<Disabled>
						<RichText.Content 
							tagName="h2"
							value={attributes.myRichHeading}
						/>
						<RichText.Content
							tagName="p"
							value={attributes.myRichText}
						/>
					</Disabled>
				</Placeholder>
			}
		</div>
	]);
}
...

I am also using a component Fragment (wp.element package) which is the same as React.Fragment. If you are not familiar with it, we wrap output inside it when we don’t want to add extra unecessary HTML wrappers. In React everything must have a root node. When edit mode is active (line #13) we output two RichText components right after each other, so we need a rootnode around them.

When preview mode is active (line #29) we output the two RichText components’s values. Like we do in save, we use RichText.Content to return their values instead of the little editor.

The component Placeholder comes in flex styling and as default with flex-direction row. Providing true in the prop isColumnLayout changes it to flex-direction column (so everything stacks). But as mentioned before – you might want to skip this component and rather generate your preview exactly like it would be in frontend.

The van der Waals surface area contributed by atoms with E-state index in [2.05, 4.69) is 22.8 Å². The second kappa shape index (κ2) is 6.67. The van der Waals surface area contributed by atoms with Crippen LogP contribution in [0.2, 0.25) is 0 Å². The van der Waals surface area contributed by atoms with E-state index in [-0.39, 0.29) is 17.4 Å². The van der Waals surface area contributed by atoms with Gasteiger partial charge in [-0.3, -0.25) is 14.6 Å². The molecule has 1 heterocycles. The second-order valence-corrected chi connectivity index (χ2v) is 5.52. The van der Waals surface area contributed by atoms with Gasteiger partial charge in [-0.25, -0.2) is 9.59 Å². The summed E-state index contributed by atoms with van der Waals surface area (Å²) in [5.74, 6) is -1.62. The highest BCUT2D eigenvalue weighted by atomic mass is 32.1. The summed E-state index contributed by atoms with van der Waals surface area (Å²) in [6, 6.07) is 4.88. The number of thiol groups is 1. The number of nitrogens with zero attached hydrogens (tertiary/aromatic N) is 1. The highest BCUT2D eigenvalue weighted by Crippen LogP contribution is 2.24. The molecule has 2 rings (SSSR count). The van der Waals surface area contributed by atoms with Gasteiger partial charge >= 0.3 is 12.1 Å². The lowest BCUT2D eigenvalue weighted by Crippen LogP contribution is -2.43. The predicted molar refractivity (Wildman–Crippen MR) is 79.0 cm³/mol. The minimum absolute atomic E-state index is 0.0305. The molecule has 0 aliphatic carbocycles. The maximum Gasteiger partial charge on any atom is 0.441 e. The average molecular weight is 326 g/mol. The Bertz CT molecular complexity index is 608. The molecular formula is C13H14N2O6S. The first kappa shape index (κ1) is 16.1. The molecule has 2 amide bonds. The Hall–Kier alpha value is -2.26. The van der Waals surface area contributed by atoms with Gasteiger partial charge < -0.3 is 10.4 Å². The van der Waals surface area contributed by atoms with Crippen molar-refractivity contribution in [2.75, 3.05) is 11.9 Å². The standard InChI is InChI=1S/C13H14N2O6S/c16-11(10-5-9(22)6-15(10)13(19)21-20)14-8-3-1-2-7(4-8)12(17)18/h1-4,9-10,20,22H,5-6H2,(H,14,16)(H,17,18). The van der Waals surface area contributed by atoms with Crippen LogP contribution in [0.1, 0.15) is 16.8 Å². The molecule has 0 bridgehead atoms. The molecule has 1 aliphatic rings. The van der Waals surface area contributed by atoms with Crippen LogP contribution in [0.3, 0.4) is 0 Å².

And with that we have a block mode preview/edit toggler. Obviously you can adjust the content of the “edit mode” to show e.g. control inputs or whatnot.

You can create as many components as you’d like, you’re not limited to just having one for the edit function! Simply create more components and include them within a return statement. That’s the idea of React, actually – building encapsulated pieces of code, possibly each handling their own state and combine them to make complex UIs.